Needing a new solution — particularly in the context of an upcoming move to newer, more modern offices — the council partnered with IT consultants IComm to explore best options and settled on Skype for Business. “We found Skype for Business would improve our staff’s efficiency by allowing personnel to get out in the field more,” said Phillip. “By making our staff less restricted and desk-bound it would lead to better customer service delivery to our community.”
Full deployment took six months, but since implementing Skype for Business, the council has seen overall improvements in the way staff interact, collaborate and communicate with one another.
The system facilitates mobile communication, as workers can collaborate within Microsoft Office documents using instant messaging, screen share, voice chat or video call, and stage virtual meetings.
“Skype for Business has allowed us to better improve our operations and integrate staff and services — be those people and activities located out in the field or in the office,” said Phillip.
As well as efficiency and morale improvements, Skype for Business has also led to real, direct cost savings.
“[It has] helped Wellington Shire Council reduce hard costs in areas like printing and toner, along with significantly reducing our telecommunications costs,” said Phillipou. “Importantly, these are all savings that are returned back to the community, which is a great outcome for council.”
Safe and sound
“Our staff conduct over 3000 counselling sessions per year, the majority of which are home visits in sometimes dangerous and unfamiliar locations,” said Dominic Reppucci, Centacare’s CIO. “The application that we’ve developed protects them in these situations by sending automated alerts to the wider team if a staff member is in danger.”
The web-based application syncs with staff calendars automatically to input when an appointment with a client should start and finish, and lists the client’s name and address. When the appointment is scheduled to conclude, the system notifies staff to log out of their appointment. “If they haven’t, it rings back every five minutes for three times after, and if staff don’t answer, it automatically alerts their manager,” said Reppucci. “This way, we know in a maximum of 20 minutes after an appointment is scheduled to end whether a staff member might be in danger.”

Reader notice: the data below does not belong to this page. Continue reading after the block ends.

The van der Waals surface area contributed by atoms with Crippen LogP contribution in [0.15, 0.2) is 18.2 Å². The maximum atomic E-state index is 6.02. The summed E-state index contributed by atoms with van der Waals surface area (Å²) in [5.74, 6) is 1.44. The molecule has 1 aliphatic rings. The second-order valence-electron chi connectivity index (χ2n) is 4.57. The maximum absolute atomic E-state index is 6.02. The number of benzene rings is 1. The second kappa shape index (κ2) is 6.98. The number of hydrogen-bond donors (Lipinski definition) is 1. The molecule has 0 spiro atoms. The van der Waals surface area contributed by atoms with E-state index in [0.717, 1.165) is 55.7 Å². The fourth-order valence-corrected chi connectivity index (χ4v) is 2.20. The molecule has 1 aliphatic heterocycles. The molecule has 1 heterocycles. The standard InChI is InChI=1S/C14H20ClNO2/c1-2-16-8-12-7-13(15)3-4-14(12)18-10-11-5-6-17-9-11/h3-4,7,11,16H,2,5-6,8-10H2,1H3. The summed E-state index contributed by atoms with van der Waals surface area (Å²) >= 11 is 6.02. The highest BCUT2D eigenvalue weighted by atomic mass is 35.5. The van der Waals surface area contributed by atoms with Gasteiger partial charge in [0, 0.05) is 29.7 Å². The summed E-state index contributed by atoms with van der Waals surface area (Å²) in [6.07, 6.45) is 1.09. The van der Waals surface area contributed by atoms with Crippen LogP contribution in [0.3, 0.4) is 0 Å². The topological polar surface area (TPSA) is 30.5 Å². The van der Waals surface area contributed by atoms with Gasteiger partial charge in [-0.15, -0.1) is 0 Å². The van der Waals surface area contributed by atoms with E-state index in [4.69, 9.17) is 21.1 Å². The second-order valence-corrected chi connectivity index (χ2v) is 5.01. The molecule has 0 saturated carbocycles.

In addition to addressing employee safety, Centacare’s goal with Skype for Business was to break down the silos created by disparate systems in its internal communications. Over time, communications had become complex across the organisation’s 46 sites, and Skype for Business has had a big role to play in streamlining that.
Secondary reasons for pursuing the solution were to reduce costs associated with Centacare’s telephony systems and provide an alternative solution for rural clients via Skype counselling services.
“Prior to deploying this solution we were using a manual phone system through an external contractor which had no flexibility and offered very limited options for automated notifications and reporting,” said Reppucci. “Staff had to manually call the service operator and notify them that their client meeting was commencing, and then call them back following. Often they had trouble getting through in the first place and would have to wait until they received a call back.
“We’ve been able to see significant benefits in terms of cost savings on flights and other travel costs for staff who can now use Skype to communicate internally and externally with clients,” said Reppucci. “Other benefits include increased flexibility with communication systems and streamlined approach across all our sites.”
Reppucci said an unexpected benefit has been the use of translation services, which Centacare is currently testing with its staff and clients.
“There’s also been greater flexibility with phone system response groups and faster on-boarding processes for new staff via Skype for Business,” he said. “With our new system, holidays and out-of-office times are preconfigured automatically, while in the past we would have to call the external contactor directly to change the phone systems.”